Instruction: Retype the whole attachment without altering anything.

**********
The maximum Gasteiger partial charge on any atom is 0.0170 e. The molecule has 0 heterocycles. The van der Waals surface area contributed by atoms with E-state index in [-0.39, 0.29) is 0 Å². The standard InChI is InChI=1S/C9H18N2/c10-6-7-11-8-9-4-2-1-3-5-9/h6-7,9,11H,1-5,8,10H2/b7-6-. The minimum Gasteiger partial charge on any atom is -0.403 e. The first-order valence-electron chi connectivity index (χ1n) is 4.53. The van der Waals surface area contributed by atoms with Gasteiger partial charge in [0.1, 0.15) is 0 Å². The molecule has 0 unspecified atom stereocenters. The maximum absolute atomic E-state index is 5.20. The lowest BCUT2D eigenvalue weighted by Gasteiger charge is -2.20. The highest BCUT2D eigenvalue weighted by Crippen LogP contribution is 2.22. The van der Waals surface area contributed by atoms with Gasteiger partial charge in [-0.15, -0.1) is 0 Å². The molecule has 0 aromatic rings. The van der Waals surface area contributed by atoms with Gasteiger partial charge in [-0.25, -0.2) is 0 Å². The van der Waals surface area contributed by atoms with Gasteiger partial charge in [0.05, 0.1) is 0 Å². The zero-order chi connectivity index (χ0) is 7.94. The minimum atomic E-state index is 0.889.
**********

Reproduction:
The maximum Gasteiger partial charge on any atom is 0.0170 e. The molecule has 0 heterocycles. The van der Waals surface area contributed by atoms with E-state index in [-0.39, 0.29) is 0 Å². The standard InChI is InChI=1S/C9H18N2/c10-6-7-11-8-9-4-2-1-3-5-9/h6-7,9,11H,1-5,8,10H2/b7-6-. The minimum Gasteiger partial charge on any atom is -0.403 e. The first-order valence-electron chi connectivity index (χ1n) is 4.53. The van der Waals surface area contributed by atoms with Gasteiger partial charge in [0.1, 0.15) is 0 Å². The molecule has 0 unspecified atom stereocenters. The maximum absolute atomic E-state index is 5.20. The lowest BCUT2D eigenvalue weighted by Gasteiger charge is -2.20. The highest BCUT2D eigenvalue weighted by Crippen LogP contribution is 2.22. The van der Waals surface area contributed by atoms with Gasteiger partial charge in [-0.15, -0.1) is 0 Å². The molecule has 0 aromatic rings. The van der Waals surface area contributed by atoms with Gasteiger partial charge in [-0.25, -0.2) is 0 Å². The van der Waals surface area contributed by atoms with Gasteiger partial charge in [0.05, 0.1) is 0 Å². The zero-order chi connectivity index (χ0) is 7.94. The minimum atomic E-state index is 0.889.